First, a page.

Daddy Issues: Love and Hate in the Time of Patriarchy
Daddy Issues: Love and Hate in the Time of Patriarchy is brief and refreshing for what it is NOT, a feminist treatise on paternalism and the female dynamic. Katherine Angel’s astute observations on the impact of the #MeToo movement, the retrenchment of feminism by younger women, and our current state of gender relations is compelling. And there are some squeamish moments expressed in verse when Sharon Olds is quoted when her father enjoyed putting “his hand up a waitress’s skirt if he could—hand, wrist, forearm. Woop! he would go as if we were having fun together.”
Credit to Angel for her observations on nurturing a child, “The formidable challenge in parenting is to nurture an environment which is sufficiently resilient and responsive to withstand the full blast of primitive love impulse and the full blast of aggression.” For a child to develop into an adult someone has to be defied and even at times hated without a break in the relationship. Yes, very relatable for parents.
Perhaps Angel’s most interesting notations are the way Black women approach feminism versus middle-class baby boomer white women, shining light on the differences in their work and home lives, with Black women less enthused about workplace satisfaction. Though Angel quotes others prolifically in this brief analysis, they do add perspective over time. Work has not turned out to be the refuge for women’s rise to equality. For it is younger women, millennials, who see the workplace strictures as binding not emancipatory.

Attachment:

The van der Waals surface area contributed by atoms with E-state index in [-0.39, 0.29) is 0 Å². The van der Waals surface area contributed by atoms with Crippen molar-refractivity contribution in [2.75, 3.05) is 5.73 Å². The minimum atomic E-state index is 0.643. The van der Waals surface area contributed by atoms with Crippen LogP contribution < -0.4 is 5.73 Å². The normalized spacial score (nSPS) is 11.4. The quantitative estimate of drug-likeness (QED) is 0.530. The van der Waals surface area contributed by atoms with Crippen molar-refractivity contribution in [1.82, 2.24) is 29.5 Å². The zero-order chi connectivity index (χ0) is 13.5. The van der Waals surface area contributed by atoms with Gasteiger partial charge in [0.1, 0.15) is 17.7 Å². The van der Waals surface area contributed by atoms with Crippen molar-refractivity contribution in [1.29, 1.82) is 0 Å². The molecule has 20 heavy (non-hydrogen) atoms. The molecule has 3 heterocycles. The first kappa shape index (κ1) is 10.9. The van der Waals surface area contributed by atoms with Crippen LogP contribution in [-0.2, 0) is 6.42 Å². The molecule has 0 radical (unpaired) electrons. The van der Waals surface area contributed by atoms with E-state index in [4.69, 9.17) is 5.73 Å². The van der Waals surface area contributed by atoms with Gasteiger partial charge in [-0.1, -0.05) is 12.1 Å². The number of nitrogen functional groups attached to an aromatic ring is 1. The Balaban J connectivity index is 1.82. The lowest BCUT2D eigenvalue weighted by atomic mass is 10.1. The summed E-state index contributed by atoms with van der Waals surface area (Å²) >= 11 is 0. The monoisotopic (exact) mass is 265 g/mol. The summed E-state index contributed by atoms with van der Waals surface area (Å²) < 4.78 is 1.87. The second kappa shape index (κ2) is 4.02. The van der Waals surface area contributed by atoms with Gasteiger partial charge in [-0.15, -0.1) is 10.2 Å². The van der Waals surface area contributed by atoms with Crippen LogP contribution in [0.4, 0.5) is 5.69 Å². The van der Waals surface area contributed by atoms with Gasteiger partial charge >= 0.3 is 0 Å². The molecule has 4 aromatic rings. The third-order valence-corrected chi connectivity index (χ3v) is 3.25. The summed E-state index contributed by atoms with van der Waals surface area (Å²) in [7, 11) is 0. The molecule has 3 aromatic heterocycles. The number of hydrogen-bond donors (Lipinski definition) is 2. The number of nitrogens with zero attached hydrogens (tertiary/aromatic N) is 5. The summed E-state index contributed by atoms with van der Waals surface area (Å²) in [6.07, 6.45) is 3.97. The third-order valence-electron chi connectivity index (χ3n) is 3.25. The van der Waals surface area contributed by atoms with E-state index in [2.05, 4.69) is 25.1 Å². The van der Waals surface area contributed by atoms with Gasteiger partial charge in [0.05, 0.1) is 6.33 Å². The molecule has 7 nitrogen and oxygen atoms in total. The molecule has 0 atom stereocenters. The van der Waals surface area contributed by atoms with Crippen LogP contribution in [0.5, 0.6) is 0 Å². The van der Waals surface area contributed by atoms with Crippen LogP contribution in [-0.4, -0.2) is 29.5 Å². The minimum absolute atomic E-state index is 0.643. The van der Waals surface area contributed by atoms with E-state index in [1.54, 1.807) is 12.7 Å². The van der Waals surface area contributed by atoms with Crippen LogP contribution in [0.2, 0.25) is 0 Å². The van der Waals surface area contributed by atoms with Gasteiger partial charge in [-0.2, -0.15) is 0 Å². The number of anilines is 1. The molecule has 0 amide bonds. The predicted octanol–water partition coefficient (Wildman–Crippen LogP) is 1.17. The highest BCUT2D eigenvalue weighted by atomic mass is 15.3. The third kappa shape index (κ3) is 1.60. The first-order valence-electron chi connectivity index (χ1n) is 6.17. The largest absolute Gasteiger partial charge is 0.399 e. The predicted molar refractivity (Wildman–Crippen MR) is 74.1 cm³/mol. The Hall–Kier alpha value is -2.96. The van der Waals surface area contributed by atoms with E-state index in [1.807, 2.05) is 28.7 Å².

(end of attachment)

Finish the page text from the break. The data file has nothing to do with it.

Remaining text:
Patriarchy, the rule of men experienced a resurgence in popularity with the Trump Administration and the heterosexual family, still appear to be held in thrall. As the noose tightens on female necks, with the loss of reproductive autonomy, and lack of societal support for basic childcare, men are on the march.
“These days sentimental dads get a lot of cultural caché. And the adulation a father receives when he does the mundane, relentless work of parenting, when he helps with the children or babysits them, reveals how ordinary acts of parental work and care add a glow of sanctity to the father while passing unnoticed, because expected, in a mother.”
“Daddy issues have been relegated to the realm of personal problems. Daddy wants what is best for Daddy.” Angel’s observations on Donald Trump’s sexualized relationship to his daughter Ivanka means his daughter is welded to his side. Even during Trump’s Apprentice run Ivanka described the ubiquitousness of his presence as being rather frightening.
Father as enabler of the future and enforcer of constraint. Daddy Issues doesn’t just stick to heteronormative paternal relationships, with observations from Michael Jackson’s victims, in Leaving Neverland. Not to mention multiple incestuous vignettes in this short read.
Her most clear-eyed writing portends the backlash of hate speech against the #MeToo era, as demonstrated by Dr. Christine Blasey-Ford’s treatment when she testified at Brett Kavanaugh’s Supreme Court hearing. More recently, Hollywood darling, Johnny Depp’s libel suit against his former wife probably muffled the voices of women in similar circumstances who deign to speak out. The harpy, the gold-digger, the ungrateful bitch—the usual terms lobbed at women deemed noncompliant.
One wishes the book were longer, especially as it lights the dark corners of fear, anxiety, depression, and frustration experienced by mothers who still provide most of the childcare. The black hole of the child’s needs sucking the lifeforce from the mother, leaving father to float outside the atmosphere coming in for occasional touchdowns. “It’s hard to play when you are scared—it’s hard to play with someone you fear. And it’s hard to love if you cannot express hate, if all you can feel in the gaze of the parent is anxiety about your love or the quest for it.”
SHe saves her most compelling words for last. “Writing is where I leave my state of suspended animation and start on my own life. It is where I refuse the expectation of compliance and where I can feel my aggression. It’s where I go to be deeply and freely alone; to create myself, and experience myself as real.”